Sorry for the lack of new blog articles in recent weeks. Among other things, I went on a business trip to the UK to promote the samurai history and culture of Fukushima Prefecture, so unfortunately I haven’t had time to sit down and blog.
Next week I’m actually going to get the chance to ride on a ‘Samurai Train’ as part of a Samurai Train Tour that starts off in Tokyo, passes through Nikko before going to Ouchi-juku and Aizu-Wakamatsu. I’ll update my blog about this awesome experience at the start of December – I’m very excited!
For the next couple of weeks I’d like to focus a bit on local food from Fukushima Prefecture, as I feel I haven’t written about this much!
Fukushima Prefecture has a wealth of delicious food. The prefecture’s central location in Japan, as well as its size and the isolation of various mountainous areas over the centuries has led to a really rich history of local cuisine. Of course, there are also dishes which have become popular in recent decades as a certain area’s ‘famous foods’, which is a trend you can see all over Japan!
This week’s blog post is about rice-based dishes and side dishes which are famous in the prefecture.
Over the next few posts, I’ll also introduce you to some noodle-based dishes, desserts & confectionary, and even a couple of dishes that are for those who fancy a bit of a culinary challenge!
Sauce Katsudon (Aizu Region)
Katsudon is dish dating back to the early 20th century. It originated in Aizu Region of Fukushima, but is now a favourite all over the prefecture. Katsudon was actually my favourite Japanese food before coming to Fukushima, so it’s no surprise that I fell head-over-heels for Sauce Katsudon.
‘Katsu’ is the Japanese word for deep-fried breaded cutlet, wherease ‘don’ refers to the bowl of rice that the meat is placed on. Katsudon is often made using pork. Shredded cabbage is arranged on top of a bowl of rice.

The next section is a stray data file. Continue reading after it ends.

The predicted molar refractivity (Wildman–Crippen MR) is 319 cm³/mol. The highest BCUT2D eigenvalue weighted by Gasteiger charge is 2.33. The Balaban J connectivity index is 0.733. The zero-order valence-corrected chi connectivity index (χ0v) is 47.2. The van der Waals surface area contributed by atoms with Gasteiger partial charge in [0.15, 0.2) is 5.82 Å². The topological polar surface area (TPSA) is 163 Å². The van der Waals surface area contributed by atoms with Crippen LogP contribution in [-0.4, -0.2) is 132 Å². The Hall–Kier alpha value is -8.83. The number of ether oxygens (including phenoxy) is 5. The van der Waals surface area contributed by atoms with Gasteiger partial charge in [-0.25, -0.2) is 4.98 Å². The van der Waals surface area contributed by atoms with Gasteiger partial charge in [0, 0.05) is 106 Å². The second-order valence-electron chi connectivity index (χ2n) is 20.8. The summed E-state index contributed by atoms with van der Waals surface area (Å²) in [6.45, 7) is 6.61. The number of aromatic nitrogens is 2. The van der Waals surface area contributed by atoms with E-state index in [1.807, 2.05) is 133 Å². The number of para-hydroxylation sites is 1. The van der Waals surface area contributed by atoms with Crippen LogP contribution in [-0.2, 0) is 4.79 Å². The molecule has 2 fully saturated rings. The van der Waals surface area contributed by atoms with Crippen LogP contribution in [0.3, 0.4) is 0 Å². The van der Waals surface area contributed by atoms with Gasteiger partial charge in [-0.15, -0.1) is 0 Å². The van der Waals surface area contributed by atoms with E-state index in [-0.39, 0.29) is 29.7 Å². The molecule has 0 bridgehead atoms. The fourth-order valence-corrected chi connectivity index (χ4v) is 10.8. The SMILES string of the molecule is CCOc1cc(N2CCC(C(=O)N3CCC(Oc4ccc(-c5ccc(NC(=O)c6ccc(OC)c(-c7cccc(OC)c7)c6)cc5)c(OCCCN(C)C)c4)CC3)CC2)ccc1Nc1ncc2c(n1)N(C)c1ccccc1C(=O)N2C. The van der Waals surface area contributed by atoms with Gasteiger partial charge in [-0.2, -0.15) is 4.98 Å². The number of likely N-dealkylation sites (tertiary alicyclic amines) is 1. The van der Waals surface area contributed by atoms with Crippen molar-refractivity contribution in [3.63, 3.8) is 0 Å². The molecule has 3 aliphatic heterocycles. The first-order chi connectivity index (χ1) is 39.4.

After the breaded pork is fried, it’s sliced and placed on top of the cabbage. The katsu is then drizzled with a unique brown sauce which tastes a lot like Worcestershire Sauce – which makes the flavour very nostalgic for Brits like myself.
Wappa Meshi (Minamiaizu & Aizu Region)
Wappa Meshi is steamed rice with a variety of toppings – often containing seasonal vegetables local to the mountainous areas of Aizu Region. Wappa Meshi is known for being served in a bowl made from a thin sheets of curved wood – complete with wooden lid. This wooden container is called ‘Mage-Wappa’, which was used as a lunch box by local people in Hinoemata Village in Minamiaizu for over 600 years.
The rice in Wappa Meshi is seasoned and cooked most of the way before having seasonal ingredients added. After the toppings are added, the rice is steamed once more until it’s ready. Although Hinoemata Village – where this dish originated from – is very rural and hard to access, there are a number of restaurants in Aizu-Wakamatsu City where the tradition of eating this dish in these wooden lunch-boxes has been continued to this day.
Enban Gyoza (Fukushima City)
‘Gyoza’ is the Japanese word for small, crescent-shaped dumplings. Gyoza are usually filled with minced pork, cabbage and ginger, and are fried & steamed before being served with a soy sauce-based dipping sauce.
Gyoza dumplings are tessellated in a large frying pan to utilise all available surface area. They are then steamed and fried before being transferred to a plate. Although in other areas of Japan gyoza are separated before being served, in Fukushima, the gyoza are served in the same round arrangement as they are cooked in, earning them the name ‘enban’, which means ‘disk-shaped’.
Enban Gyoza have been a specialty of Fukushima City for half a century, and are perhaps most well-known in the onsen town of Iizaka Onsen which is a short train ride from central Fukushima. Each shop uses different ingredients, makes differently-shaped dumplings, or uses a different seasoning sauce. Since coming to Japan, I’ve eaten a lot of gyoza, but Enban Gyoza are my favourite type. I love their strong garlic flavour and the contrast between the softy, springy texture of the centre of the dumping and that of its crispy edges.